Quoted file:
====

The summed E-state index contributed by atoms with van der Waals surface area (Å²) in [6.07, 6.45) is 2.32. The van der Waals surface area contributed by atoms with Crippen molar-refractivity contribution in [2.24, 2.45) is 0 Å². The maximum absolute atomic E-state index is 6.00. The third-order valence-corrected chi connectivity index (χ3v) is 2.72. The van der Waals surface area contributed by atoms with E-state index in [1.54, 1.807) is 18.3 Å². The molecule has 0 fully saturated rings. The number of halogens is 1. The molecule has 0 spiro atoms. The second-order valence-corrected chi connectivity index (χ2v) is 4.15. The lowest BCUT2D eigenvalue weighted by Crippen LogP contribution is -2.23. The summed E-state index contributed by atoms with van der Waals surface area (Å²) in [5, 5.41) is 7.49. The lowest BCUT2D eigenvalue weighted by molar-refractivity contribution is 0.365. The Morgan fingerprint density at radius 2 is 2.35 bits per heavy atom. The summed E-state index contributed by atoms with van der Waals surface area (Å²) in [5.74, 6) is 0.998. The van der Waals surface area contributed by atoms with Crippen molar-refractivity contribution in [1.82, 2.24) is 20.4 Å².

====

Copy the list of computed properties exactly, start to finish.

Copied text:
The summed E-state index contributed by atoms with van der Waals surface area (Å²) in [6.07, 6.45) is 2.32. The van der Waals surface area contributed by atoms with Crippen molar-refractivity contribution in [2.24, 2.45) is 0 Å². The maximum absolute atomic E-state index is 6.00. The third-order valence-corrected chi connectivity index (χ3v) is 2.72. The van der Waals surface area contributed by atoms with E-state index in [1.54, 1.807) is 18.3 Å². The molecule has 0 fully saturated rings. The number of halogens is 1. The molecule has 0 spiro atoms. The second-order valence-corrected chi connectivity index (χ2v) is 4.15. The lowest BCUT2D eigenvalue weighted by Crippen LogP contribution is -2.23. The summed E-state index contributed by atoms with van der Waals surface area (Å²) in [5, 5.41) is 7.49. The lowest BCUT2D eigenvalue weighted by molar-refractivity contribution is 0.365. The Morgan fingerprint density at radius 2 is 2.35 bits per heavy atom. The summed E-state index contributed by atoms with van der Waals surface area (Å²) in [5.74, 6) is 0.998. The van der Waals surface area contributed by atoms with Crippen molar-refractivity contribution in [1.82, 2.24) is 20.4 Å².